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Lafranchise v. Wal-Mart Stores, Inc.

United States District Court, D. Maryland

May 12, 2015



ELLEN L. HOLLANDER, District Judge.

This case was initiated in the Circuit Court for Anne Arundel County with the filing of a complaint by plaintiff, John Lafranchise, against Wal-Mart Stores, Inc. ("Wal-Mart"), defendant. ECF 2. Defendant removed the case to federal court (ECF 1), alleging diversity jurisdiction under 28 U.S.C. § 1332(a)(1).

Plaintiff is a former employee of Sam's East, Inc. ("Sam's"), a wholly owned subsidiary of Wal-Mart Stores, Inc.[1] The suit is rooted in plaintiff's claim that defendant wrongfully refused to deliver to plaintiff shares of Wal-Mart stock under a Stock Incentive Plan in which plaintiff was a participant during his employment with Sam's. Based on claims of breach of contract, detinue, conversion, and constructive trust, the complaint contains a demand for money judgment in the amount of $132, 981.64, plus a request for attorney's fees, prejudgment interest, and costs.

Defendant has filed a motion to dismiss plaintiff's complaint (ECF 12), supported by a Memorandum of Law (ECF 12-1) (collectively "the Motion"), as well as several exhibits. See ECF XX-X-XX-X. Plaintiff opposes the Motion (ECF 15), and defendant has replied. ECF 16.

The Motion has been fully briefed, and no hearing is necessary to resolve it. See Local Rule 105.6. For the reasons set forth herein, the Motion shall be DENIED.

I. Factual Summary[2]

Plaintiff is a licensed pharmacist in Maryland. ECF 2, ¶ 4. He began working for Wal-Mart in 2001, as a Pharmacy Manager. Id. ¶ 5. Lafranchise was subsequently promoted to District Manager. Id. ¶ 6. In September 2011, plaintiff was terminated from employment. Id. ¶ 14.

According to plaintiff, as part of his compensation, he was a participant in Wal-Mart's Stock Incentive Plan. Id. ¶ 7. Under that plan, he was annually "granted the right... to gain interest in certain quantities of Restricted Stock' in Wal-Mart...." Id. ¶ 8. He avers that, during the course of an employee's continued employment with Wal-Mart, an employee's interest in Restricted Stock would vest "on a particular date in the future." Id.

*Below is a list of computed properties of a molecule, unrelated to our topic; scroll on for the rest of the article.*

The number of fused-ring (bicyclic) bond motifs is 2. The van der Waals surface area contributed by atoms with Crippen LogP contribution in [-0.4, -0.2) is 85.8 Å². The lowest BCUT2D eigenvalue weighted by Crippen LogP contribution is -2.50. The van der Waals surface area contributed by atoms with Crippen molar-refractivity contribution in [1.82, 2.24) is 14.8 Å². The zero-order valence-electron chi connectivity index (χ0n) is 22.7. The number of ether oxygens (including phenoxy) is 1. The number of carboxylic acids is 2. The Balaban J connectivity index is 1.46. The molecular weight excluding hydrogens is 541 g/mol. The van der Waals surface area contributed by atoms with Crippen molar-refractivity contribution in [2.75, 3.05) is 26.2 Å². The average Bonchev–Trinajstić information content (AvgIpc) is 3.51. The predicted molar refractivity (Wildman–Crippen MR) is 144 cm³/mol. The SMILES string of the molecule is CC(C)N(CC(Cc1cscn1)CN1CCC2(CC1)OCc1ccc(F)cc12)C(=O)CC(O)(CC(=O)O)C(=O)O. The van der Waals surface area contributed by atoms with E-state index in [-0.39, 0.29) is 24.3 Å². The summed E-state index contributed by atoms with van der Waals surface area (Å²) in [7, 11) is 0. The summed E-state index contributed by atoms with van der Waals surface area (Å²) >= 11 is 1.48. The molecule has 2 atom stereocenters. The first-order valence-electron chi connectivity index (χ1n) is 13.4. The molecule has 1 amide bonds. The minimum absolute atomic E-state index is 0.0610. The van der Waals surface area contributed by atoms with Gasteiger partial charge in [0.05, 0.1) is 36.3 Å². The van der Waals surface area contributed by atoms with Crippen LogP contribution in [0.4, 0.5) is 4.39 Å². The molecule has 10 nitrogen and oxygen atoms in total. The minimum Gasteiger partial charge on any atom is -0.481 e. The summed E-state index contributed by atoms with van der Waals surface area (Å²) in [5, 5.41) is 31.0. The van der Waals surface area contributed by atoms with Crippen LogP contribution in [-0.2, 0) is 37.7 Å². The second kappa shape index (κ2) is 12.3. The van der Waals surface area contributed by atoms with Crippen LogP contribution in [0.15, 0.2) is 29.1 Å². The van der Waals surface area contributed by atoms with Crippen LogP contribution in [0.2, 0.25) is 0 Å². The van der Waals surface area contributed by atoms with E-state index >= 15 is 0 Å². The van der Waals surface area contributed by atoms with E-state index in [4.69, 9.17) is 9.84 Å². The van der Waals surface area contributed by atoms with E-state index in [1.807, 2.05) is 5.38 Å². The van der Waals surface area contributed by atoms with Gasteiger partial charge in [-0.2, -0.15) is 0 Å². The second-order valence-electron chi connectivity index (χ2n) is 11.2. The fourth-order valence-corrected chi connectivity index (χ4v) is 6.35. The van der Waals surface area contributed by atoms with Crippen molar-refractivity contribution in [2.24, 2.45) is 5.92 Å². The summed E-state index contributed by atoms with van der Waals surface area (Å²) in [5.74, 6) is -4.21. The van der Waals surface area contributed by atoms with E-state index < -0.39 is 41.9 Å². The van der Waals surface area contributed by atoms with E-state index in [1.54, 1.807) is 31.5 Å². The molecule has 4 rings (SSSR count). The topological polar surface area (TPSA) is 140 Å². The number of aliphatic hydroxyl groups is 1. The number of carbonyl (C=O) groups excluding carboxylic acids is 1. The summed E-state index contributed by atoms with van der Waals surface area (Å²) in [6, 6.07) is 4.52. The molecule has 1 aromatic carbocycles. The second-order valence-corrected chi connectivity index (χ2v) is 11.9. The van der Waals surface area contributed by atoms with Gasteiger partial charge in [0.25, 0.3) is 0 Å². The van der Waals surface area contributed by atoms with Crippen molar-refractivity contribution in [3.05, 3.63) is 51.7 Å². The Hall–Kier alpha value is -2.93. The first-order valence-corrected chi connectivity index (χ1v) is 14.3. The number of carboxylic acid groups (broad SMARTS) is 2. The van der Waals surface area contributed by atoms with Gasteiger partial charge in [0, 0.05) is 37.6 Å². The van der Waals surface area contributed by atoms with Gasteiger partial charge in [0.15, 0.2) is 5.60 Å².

Plaintiff alleges that, during the course of his employment, he was granted rights to 1, 747 shares of Restricted Stock in Wal-Mart. Id. ¶ 10. Moreover, he claims that, as a term of his compensation, and in addition to his annual salary, he "was to receive the right" to 460 shares of Wal-Mart Restricted Stock, pursuant to Wal-Mart's Stock Incentive Plan of 2005. Id. ¶ 9. Of that sum, 230 shares of Restricted Stock were to vest on April 4, 2011, and another 230 shares were to vest on April 4, 2013. Id. And, once vesting occurs, the stock is not subject to forfeiture. Id. ¶ 12.

On September 27, 2011, plaintiff's employment was terminated, allegedly because of his "inability to perform job." Id. ¶ 14. At the time of his termination, plaintiff was 62 years of age. Id. ¶ 20. According to plaintiff, "the true motive [for his termination] was age discrimination." Id. ¶ 15.[3]

In his suit, plaintiff claims that defendant has wrongfully failed to deliver the Restricted Stock after plaintiff's interest had vested, and thus defendant "breached the terms of its employment agreement...." Id. ¶ 19. In particular, plaintiff asserts that he has not received 1, 747 shares of Restricted Stock. Id. ¶ 21. As to any stock interest that had not yet vested at the time of his termination, plaintiff alleges that "the whole would have vested completely but for the breach of a duty of good faith and fair dealings on the part of Wal-Mart." Id. ¶ 21. In other words, he claims that vesting "was frustrated and interfered with by the Defendant terminating Plaintiff's employment allegedly in bad faith." ECF 15 at 2.

Relying on the Stock Incentive Plan of 2010, attached to the Motion as an exhibit, ECF 12-3, defendant asserts, inter alia, that The Stock Incentive Plan "clearly and unambiguously provides for the forfeiture of any Stock held upon termination of employment...." ECF 12-1 at 2; see also id. at 6. In addition, Wal-Mart argues that plaintiff cannot maintain a claim for breach of contract or breach of the covenant of good faith and fair dealing, because he was an at-will employee. ECF 12-1 at 7. Thus, defendant argues that plaintiff's claims are subject to dismissal.

II. Standard of Review

A motion to dismiss under Fed.R.Civ.P. 12(b)(6) tests the adequacy of a complaint. McBurney v. Cuccinelli, 616 F.3d 393, 408 (4th Cir. 2010). To survive a Rule 12(b)(6) motion, a complaint must satisfy the pleading standard articulated in Fed.R.Civ.P. 8(a)(2), which requires a "short and plain statement of the claim showing that the pleader is entitled to relief." The purpose of the rule is to provide the defendant with "fair notice" of the claim and the "grounds" for entitlement to relief. Bell Atl. Corp. v. Twombly, 550 U.S. 544, 555-56 & n.3 (2007). That showing must consist of more than "a formulaic recitation of the elements of a cause of action" or "naked assertion[s] devoid of further ...

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